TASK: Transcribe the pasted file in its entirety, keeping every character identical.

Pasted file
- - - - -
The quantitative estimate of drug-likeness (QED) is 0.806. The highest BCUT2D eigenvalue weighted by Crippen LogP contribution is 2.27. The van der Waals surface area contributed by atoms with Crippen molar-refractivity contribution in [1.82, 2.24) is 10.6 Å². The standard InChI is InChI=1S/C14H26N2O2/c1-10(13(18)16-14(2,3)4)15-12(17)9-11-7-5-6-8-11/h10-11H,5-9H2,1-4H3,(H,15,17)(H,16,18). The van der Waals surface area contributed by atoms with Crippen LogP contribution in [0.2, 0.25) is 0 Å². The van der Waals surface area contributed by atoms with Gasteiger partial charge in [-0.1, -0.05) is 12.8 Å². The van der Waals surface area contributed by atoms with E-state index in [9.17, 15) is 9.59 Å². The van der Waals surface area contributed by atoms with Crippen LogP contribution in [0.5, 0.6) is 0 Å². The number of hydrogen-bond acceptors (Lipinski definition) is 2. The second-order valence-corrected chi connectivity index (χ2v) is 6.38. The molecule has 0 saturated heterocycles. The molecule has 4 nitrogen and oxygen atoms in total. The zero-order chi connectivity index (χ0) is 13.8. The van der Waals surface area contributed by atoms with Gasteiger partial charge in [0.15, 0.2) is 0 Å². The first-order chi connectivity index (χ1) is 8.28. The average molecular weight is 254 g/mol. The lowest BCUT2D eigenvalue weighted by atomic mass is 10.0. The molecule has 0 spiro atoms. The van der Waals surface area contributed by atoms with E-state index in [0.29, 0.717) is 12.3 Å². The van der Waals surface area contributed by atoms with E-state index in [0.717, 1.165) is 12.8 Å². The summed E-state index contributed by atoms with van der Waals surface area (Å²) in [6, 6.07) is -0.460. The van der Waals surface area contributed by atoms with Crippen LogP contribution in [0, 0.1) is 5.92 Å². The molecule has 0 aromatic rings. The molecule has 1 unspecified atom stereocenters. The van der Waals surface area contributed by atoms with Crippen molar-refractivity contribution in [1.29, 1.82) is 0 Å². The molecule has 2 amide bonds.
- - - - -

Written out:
The quantitative estimate of drug-likeness (QED) is 0.806. The highest BCUT2D eigenvalue weighted by Crippen LogP contribution is 2.27. The van der Waals surface area contributed by atoms with Crippen molar-refractivity contribution in [1.82, 2.24) is 10.6 Å². The standard InChI is InChI=1S/C14H26N2O2/c1-10(13(18)16-14(2,3)4)15-12(17)9-11-7-5-6-8-11/h10-11H,5-9H2,1-4H3,(H,15,17)(H,16,18). The van der Waals surface area contributed by atoms with Crippen LogP contribution in [0.2, 0.25) is 0 Å². The van der Waals surface area contributed by atoms with Gasteiger partial charge in [-0.1, -0.05) is 12.8 Å². The van der Waals surface area contributed by atoms with E-state index in [9.17, 15) is 9.59 Å². The van der Waals surface area contributed by atoms with Crippen LogP contribution in [0.5, 0.6) is 0 Å². The number of hydrogen-bond acceptors (Lipinski definition) is 2. The second-order valence-corrected chi connectivity index (χ2v) is 6.38. The molecule has 0 saturated heterocycles. The molecule has 4 nitrogen and oxygen atoms in total. The zero-order chi connectivity index (χ0) is 13.8. The van der Waals surface area contributed by atoms with Gasteiger partial charge in [0.15, 0.2) is 0 Å². The first-order chi connectivity index (χ1) is 8.28. The average molecular weight is 254 g/mol. The lowest BCUT2D eigenvalue weighted by atomic mass is 10.0. The molecule has 0 spiro atoms. The van der Waals surface area contributed by atoms with E-state index in [0.29, 0.717) is 12.3 Å². The van der Waals surface area contributed by atoms with E-state index in [0.717, 1.165) is 12.8 Å². The summed E-state index contributed by atoms with van der Waals surface area (Å²) in [6, 6.07) is -0.460. The van der Waals surface area contributed by atoms with Crippen LogP contribution in [0, 0.1) is 5.92 Å². The molecule has 0 aromatic rings. The molecule has 1 unspecified atom stereocenters. The van der Waals surface area contributed by atoms with Crippen molar-refractivity contribution in [1.29, 1.82) is 0 Å². The molecule has 2 amide bonds.